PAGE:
“He certainly ticks a lot of boxes,” Brown said. “He is playing in a team in the top four and one of the favourites to win the grand final. He would certainly add to our squad.We are in a position of strength toget into the market if something comes up good for us. The next month or two will be a busy time for us on that front.”


Jakarta: US mining giant Freeport McMoRan has signalled it believes a breakthrough agreement allowing it to continue operating a massive gold and copper mine in Indonesia will win the approval of Rio Tinto.
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Indonesian Energy and Minister Resources Minister Ignasius Jonan said on Tuesday that after “tough negotiations” Freeport had agreed to give up its majority stake in the Grasberg mine to Indonesia.

The agreement will require Freeport to cut its ownership of the mine from 90.64 per cent to 49 per cent, provide more state revenue, adopt a special licence and build a second smelter by 2022.

Freeport’s chief executive Richard Adkerson said the mining company would need to obtain approval for any changes from Rio Tinto, which has been a partner in the operations in Papua, a restive eastern province of Indonesia, since the mid-1990s.

“We have been working with Rio Tinto on a co-operative basis as Freeport has represented these operations with the government,” Mr Adkerson said in Jakarta.

He said his own view was that if Freeport viewed the changes as appropriate and beneficial it would be able to obtain Rio Tinto’s agreement.

Fairfax Media sought comment from Rio Tinto.

Grasberg is the world’s second-largest copper mine.

Rio Tinto is entitled to a 40 per cent share of output from Grasberg above specific levels until 2021 and 40 per cent of all production after 2021.

However the company indicated in April it might not take ownership of 40 per cent of copper production after 2021.

“Rio Tinto’s participation beyond 2021 is likely to be affected due to the application of force majeure provisions in the joint venture agreement between Rio Tinto and Freeport McMoRan,” it said at the time.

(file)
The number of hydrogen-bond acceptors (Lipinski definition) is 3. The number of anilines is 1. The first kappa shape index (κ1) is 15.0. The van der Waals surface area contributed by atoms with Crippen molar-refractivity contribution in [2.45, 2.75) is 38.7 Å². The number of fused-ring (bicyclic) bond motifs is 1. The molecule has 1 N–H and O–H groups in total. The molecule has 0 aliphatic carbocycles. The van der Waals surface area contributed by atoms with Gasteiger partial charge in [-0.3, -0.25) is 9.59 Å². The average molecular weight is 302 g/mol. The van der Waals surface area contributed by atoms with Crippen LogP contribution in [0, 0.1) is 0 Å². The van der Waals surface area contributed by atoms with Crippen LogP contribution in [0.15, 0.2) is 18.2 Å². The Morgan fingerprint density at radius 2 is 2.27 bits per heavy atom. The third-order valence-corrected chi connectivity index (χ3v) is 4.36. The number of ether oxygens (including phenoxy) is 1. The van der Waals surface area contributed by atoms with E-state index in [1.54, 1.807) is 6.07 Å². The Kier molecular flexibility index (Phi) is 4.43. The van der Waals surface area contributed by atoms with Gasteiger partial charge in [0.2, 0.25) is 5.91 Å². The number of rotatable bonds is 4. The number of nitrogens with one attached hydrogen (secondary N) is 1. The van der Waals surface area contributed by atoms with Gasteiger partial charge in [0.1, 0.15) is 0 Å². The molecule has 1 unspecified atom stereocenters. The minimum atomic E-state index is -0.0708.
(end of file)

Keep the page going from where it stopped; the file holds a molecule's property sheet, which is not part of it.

The preceding month Rio Tinto Group chief Jean-Sebastien Jacques had flagged it was considering the future of its stake in the Grasberg mine.

The mine was at the centre of violent protests in August after Freeport furloughed thousands of workers earlier this year in response to export restrictions related to the lengthy permit dispute with Indonesia.

Indonesia eventually granted a six-month permit allowing Freeport to temporarily resume copper concentrate exports, but they were at risk of being again halted when the temporary permit expired in October.

The timing and price of the divestment are yet to be resolved, with Mr Adkerson emphasising that the agreement to divest the 51 per cent stake and build a second smelter were “major” concessions.

Mr Jonan said Freeport would be able to immediately apply for a 10-year permit extension.

Its current 30-year contract at Grasberg is due to expire in four years.

“We agreed that the first extension is for 10 years and and the next one will be for 10 years,” Mr Jonan said.

“Legally they will not be automatic.”

Freeport is one of Indonesia’s largest taxpayers. It had been seeking an agreement that would run until 2041 and provide certainty for a multibillion-dollar underground expansion.

Mr Jonan said the government and Freeport would work together to immediately finalise the documentation of the agreed structure and Freeport would get the necessary corporate approval.

“The result of the negotiation is in line with President Joko Widodo’s instruction to put forward the national interest, the interest of the Papuan people, state sovereignty in managing natural resources and providing a conducive investment climate,” he said.

With Karuni Rompies